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Salomon: a musical superstar?

Thu Oct 13 2011

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On Friday 21 October we’ll be at the Queen Elizabeth Hall, celebrating the music of Haydn, but also of his lesser known contempories: Boccherini and Salomon.  Ahead of the concert, here’s a taster into the life and times of Johann Peter Salomon.

When Joseph Haydn’s patron, Prince Nikolaus Esterházy died in 1790, Haydn was relieved of his musical duties at court (although he maintained his court salary!) and decided to leave Hungary for Vienna. Hearing of his departure from the court, a German musician named Johann Peter Salomon made it his business to find Haydn, in the hope of luring him to London. Salomon was the son of an oboist at the court of Bonn and established himself as a fine violinist (he made his debut at Covent Garden in 1781). A jack of all trades, he was also a composer, conductor, impresario and one of the most successful concert promoters of his time.  He succeeded in convincing Haydn to visit London and the two men arrived in England’s fair capital on New Year’s Day, 1791. This was to be the first of two trips between 1791-1795, in which time Haydn produced his 12 London (or ‘Salomon’) Symphonies.

 

This relationship was incredibly fruitful and Haydn recalled visiting London with great happiness, but it often overshadows Salomon’s many other musical achievements. He was an important contributor to English musical life and one of the founder members of the Philharmonic Society. In recognition of this, as of this year, The Royal Philharmonic Society shall award ‘The Salomon Prize’ annually to ‘an individual musician who has shown commitment and dedication above and beyond the expected service asked by their orchestra over a single concert season’. To receive the award it doesn’t specify that you haveto bring Haydn’s contemporary equivalent to London, but there’s no harm in trying to do so.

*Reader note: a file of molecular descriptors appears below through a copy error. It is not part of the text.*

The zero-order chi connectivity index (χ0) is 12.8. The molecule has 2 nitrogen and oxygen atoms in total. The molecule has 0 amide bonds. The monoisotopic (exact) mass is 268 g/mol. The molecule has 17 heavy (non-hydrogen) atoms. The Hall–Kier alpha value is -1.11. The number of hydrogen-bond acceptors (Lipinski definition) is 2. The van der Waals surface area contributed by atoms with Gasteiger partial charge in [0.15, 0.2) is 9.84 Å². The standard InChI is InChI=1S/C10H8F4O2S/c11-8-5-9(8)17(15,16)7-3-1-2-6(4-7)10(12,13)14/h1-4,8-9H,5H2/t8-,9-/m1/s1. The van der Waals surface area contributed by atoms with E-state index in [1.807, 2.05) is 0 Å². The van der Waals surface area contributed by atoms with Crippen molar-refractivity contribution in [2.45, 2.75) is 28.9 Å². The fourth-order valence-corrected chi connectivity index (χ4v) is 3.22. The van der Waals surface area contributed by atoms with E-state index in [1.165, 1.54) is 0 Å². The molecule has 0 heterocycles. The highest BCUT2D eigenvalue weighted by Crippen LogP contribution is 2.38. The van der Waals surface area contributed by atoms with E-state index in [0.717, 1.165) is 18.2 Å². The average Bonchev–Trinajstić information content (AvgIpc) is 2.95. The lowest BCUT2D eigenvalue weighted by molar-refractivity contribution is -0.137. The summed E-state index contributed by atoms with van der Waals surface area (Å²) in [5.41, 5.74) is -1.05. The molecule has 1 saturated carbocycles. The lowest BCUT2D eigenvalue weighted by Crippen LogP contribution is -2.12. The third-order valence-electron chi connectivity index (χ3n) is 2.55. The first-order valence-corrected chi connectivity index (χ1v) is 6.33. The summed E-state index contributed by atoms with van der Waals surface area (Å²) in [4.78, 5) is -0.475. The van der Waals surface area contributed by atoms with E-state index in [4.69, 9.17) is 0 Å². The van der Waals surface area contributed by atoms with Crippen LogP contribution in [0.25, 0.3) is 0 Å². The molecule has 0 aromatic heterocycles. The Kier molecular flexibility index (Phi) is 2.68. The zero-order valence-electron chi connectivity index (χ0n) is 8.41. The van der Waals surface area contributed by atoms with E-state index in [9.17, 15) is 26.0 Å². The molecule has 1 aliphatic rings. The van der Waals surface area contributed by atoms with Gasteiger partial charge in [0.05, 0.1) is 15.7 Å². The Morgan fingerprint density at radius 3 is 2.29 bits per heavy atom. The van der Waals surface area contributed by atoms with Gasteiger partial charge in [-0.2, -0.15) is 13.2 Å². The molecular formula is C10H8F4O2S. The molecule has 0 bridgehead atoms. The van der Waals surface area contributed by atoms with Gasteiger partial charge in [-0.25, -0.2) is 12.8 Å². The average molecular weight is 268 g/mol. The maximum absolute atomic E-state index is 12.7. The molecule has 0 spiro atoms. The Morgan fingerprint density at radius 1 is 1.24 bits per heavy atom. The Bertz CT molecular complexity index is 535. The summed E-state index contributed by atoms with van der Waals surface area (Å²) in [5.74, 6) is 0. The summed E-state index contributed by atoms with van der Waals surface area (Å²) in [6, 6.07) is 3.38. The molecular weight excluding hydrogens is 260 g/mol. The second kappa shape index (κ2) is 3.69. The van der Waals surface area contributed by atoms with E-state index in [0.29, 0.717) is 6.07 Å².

Haydn and Salomon’s working relationship extended beyond the realms of promoting and booking, as Salomon was also a regular orchestral leader under Haydn’s baton in London. In 1798, he also arranged Haydn’s London symphonies for flute, string quartet and fortepiano, which made the works accessible to salon performance. Salomon is also credited as being an integral figure in sourcing the libretto for Haydn’s masterpiece, The Creation(performed in September 2011 by the OAE).

 

The last three items in the concert on Friday 21 October are a touching testament to the friendship of these two great musical figures. Haydn wrote his ‘Overture for an English Opera’ to preface Salomon’s own opera, Windsor Castle. This is followed by Salomon’s most famous work, the genteel Romance for Violin and Orchestra and finally we hear Haydn’s Symphony No. 93, the first of Haydn’s 12 London (or ‘Salomon’) Symphonies.

 

Salomon’s remains lie in Westminster Abbey; a reminder of his contribution to London’s cultural life. His gravestone reads Johann Peter Salomon / Musician / born 1745 died 1815 / he brought Haydn to England in 1791 and 1794.

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